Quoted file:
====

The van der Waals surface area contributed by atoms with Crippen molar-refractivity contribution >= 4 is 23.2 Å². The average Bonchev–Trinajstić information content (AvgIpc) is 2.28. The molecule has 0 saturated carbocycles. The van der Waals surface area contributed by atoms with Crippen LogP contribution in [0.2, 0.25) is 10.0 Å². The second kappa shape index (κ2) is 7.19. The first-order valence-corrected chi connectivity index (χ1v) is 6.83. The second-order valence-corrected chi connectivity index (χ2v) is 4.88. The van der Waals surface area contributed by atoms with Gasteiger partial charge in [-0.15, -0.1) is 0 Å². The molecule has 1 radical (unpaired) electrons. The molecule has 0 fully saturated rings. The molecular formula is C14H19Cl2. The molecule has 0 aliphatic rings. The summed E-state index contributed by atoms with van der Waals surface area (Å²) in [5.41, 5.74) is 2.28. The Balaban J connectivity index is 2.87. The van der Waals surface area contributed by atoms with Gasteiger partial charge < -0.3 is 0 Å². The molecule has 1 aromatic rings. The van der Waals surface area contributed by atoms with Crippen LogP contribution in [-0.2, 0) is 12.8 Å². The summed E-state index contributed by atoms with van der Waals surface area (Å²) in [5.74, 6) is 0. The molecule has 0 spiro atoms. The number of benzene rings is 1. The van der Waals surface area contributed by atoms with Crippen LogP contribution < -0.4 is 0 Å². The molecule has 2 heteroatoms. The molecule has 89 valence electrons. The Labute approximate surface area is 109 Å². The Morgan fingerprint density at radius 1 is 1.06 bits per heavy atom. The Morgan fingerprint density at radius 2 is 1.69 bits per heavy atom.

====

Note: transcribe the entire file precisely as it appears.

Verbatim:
The van der Waals surface area contributed by atoms with Crippen molar-refractivity contribution >= 4 is 23.2 Å². The average Bonchev–Trinajstić information content (AvgIpc) is 2.28. The molecule has 0 saturated carbocycles. The van der Waals surface area contributed by atoms with Crippen LogP contribution in [0.2, 0.25) is 10.0 Å². The second kappa shape index (κ2) is 7.19. The first-order valence-corrected chi connectivity index (χ1v) is 6.83. The second-order valence-corrected chi connectivity index (χ2v) is 4.88. The van der Waals surface area contributed by atoms with Gasteiger partial charge in [-0.15, -0.1) is 0 Å². The molecule has 1 radical (unpaired) electrons. The molecule has 0 fully saturated rings. The molecular formula is C14H19Cl2. The molecule has 0 aliphatic rings. The summed E-state index contributed by atoms with van der Waals surface area (Å²) in [5.41, 5.74) is 2.28. The Balaban J connectivity index is 2.87. The van der Waals surface area contributed by atoms with Gasteiger partial charge < -0.3 is 0 Å². The molecule has 1 aromatic rings. The van der Waals surface area contributed by atoms with Crippen LogP contribution in [-0.2, 0) is 12.8 Å². The summed E-state index contributed by atoms with van der Waals surface area (Å²) in [5.74, 6) is 0. The molecule has 0 spiro atoms. The number of benzene rings is 1. The van der Waals surface area contributed by atoms with Crippen LogP contribution < -0.4 is 0 Å². The molecule has 2 heteroatoms. The molecule has 89 valence electrons. The Labute approximate surface area is 109 Å². The Morgan fingerprint density at radius 1 is 1.06 bits per heavy atom. The Morgan fingerprint density at radius 2 is 1.69 bits per heavy atom.